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Northrop Grumman Awarded $542 Million Contract for MQ-4C Triton Unmanned Aircraft


Northrop Grumman Awarded $542 Million Contract for MQ-4C Triton Unmanned Aircraft

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Australian 1st MQ-4C Triton Remotely Piloted Aircraft System Touches Down
Royal Australian Air Force MQ-4C Triton Unmanned Aircraft System (UAS) High Altitude Long Endurance (HALE) Aircraft

Northrop Grumman Systems Corp., San Diego, California, is awarded a $542,926,499 contract. This modification provides for the production and delivery of MQ-4C Triton Unmanned Aircraft System Low-Rate Initial Production Lot Six, to include three unmanned aircraft (UA) for the Navy; one UA for the government of Australia; and one main operating base for the Navy, as well as associated support and related technical and administrative data. Work is expected to be completed in January 2028. Fiscal 2023 aircraft procurement (Navy) funds in the amount of $411,380,298; fiscal 2022 aircraft procurement (Navy) funds in the amount of $971,678; and Royal Australian Air Force cooperative funds in the amount of $40,000,000 will be obligated at the time of award, $971,678 of which will expire at the end of the current fiscal year. The. U.S. Naval Air Systems Command, Patuxent River, Maryland, is the contracting activity.

The Northrop Grumman MQ-4C Triton is an American high-altitude long endurance unmanned aerial vehicle (UAV) developed for and flown by the United States Navy as a surveillance aircraft. Together with its associated ground control station, it is an unmanned aircraft system (UAS). Developed under the Broad Area Maritime Surveillance (BAMS) program, the Triton is intended to provide real-time intelligence, surveillance and reconnaissance missions (ISR) over vast ocean and coastal regions, continuous maritime surveillance, conduct search and rescue missions, and to complement the Boeing P-8 Poseidon maritime patrol aircraft. Triton builds on elements of the RQ-4 Global Hawk; changes include reinforcements to the airframe and wing, de-icing systems, and lightning protection systems. These allow the aircraft to descend through cloud layers to gain a closer view of ships and other targets at sea. The sensor suites help track ships by gathering their speed, location, and classification.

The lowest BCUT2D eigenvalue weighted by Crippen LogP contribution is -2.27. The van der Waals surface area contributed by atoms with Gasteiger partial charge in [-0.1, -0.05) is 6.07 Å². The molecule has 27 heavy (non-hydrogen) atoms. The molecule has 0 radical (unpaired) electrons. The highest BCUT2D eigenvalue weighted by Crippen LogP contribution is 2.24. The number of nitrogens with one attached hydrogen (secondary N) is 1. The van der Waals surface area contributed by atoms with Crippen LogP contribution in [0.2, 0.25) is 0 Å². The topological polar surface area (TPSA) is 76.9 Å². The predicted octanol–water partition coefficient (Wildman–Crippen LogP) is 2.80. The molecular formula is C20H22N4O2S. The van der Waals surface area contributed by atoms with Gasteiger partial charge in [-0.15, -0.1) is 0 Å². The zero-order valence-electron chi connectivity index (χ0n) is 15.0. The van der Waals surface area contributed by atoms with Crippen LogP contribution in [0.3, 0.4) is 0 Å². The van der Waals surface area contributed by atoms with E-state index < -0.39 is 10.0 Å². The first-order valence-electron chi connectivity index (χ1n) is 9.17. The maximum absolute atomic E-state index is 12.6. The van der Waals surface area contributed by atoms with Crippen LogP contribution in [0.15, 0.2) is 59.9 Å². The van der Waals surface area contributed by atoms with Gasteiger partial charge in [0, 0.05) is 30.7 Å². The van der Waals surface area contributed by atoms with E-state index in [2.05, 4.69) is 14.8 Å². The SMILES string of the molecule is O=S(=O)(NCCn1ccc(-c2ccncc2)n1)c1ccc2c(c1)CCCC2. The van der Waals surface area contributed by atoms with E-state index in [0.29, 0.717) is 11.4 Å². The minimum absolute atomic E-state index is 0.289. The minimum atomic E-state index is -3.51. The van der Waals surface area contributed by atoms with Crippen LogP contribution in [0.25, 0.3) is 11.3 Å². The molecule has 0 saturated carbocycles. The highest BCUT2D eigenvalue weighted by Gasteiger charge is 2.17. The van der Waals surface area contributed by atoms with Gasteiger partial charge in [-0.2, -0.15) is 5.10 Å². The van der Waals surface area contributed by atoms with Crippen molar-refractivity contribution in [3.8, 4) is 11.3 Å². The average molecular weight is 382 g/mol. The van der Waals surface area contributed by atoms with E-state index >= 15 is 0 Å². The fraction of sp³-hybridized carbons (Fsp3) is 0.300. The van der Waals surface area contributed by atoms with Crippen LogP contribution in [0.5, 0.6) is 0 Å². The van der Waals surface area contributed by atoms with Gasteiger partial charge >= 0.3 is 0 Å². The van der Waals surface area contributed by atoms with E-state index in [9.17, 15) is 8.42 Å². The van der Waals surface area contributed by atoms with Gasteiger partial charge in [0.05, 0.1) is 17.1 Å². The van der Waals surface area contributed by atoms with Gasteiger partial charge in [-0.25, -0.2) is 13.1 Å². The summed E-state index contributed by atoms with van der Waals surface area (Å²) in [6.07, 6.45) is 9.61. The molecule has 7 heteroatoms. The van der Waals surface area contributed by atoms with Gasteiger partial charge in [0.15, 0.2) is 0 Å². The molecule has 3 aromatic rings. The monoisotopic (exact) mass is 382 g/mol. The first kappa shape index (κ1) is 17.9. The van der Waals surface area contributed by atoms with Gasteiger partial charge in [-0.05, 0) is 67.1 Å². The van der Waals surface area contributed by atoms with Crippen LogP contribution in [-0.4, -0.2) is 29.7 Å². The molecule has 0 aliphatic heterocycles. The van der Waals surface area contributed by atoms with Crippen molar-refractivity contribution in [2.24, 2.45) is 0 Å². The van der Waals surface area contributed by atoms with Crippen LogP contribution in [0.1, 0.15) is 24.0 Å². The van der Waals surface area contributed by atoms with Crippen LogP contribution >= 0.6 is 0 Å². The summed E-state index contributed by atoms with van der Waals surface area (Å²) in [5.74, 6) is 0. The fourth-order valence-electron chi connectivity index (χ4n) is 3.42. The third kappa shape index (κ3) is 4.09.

Northrop Grumman MQ-4C Triton
MQ-4C Triton maritime unmanned surveillance and reconnaissance aerial vehicle and patrol aircraft. (Photo by Northrop Grumman )

The MQ-4C can remain aloft more than 30 hours at 55,000 ft (17,000 m) at speeds of up to 330 knots (380 mph; 610 km/h). Its surveillance sensor is the AN/ZPY-3 Multi-Function Active Sensor (MFAS) X-band AESA radar with a 360-degree field-of-regard, capable of surveying 2,700,000 sq mi (7,000,000 km2) of sea (as well as shoreline or land) in a 24-hour period, or 2,000 sq mi (5,200 km2) in a single sweep. Using the radar in inverse synthetic aperture mode, the MFAS can identify a target in all weather conditions. It can take high definition radar pictures, then use the advanced image and radar return recognition software of the onboard Automatic Identification System (AIS) to classify it without the intervention of aircraft operators. The Triton is semi-autonomous to conserve manpower, so operators only need to choose an operating area for the aircraft, and set speed, altitude, and objective rather than operating controls.

One thing the Triton was designed to do is rapidly descend to lower altitudes. It is built with a more robust lower fuselage to withstand hail, bird, and lightning strikes. It is equipped with anti-icing systems on its wings. At low altitude, the Triton would use its Raytheon MTS-B multi-spectral EO/IR sensor which is equipped with additional laser designator, pointer, and range finding abilities capable of automatically tracking what the MFAS detects. The optical suite can stream live video to ground forces. The Triton is equipped with a modular electronic support measures (ESM) suite, similar to the one used on the Lockheed EP-3, to passively detect and classify faint radar signals. It is able to triangulate and geo-locate these signals, allowing mission planners to create an enemy “electronic order of battle” profile, or keep the aircraft and others outside the range of enemy radars and air defenses.

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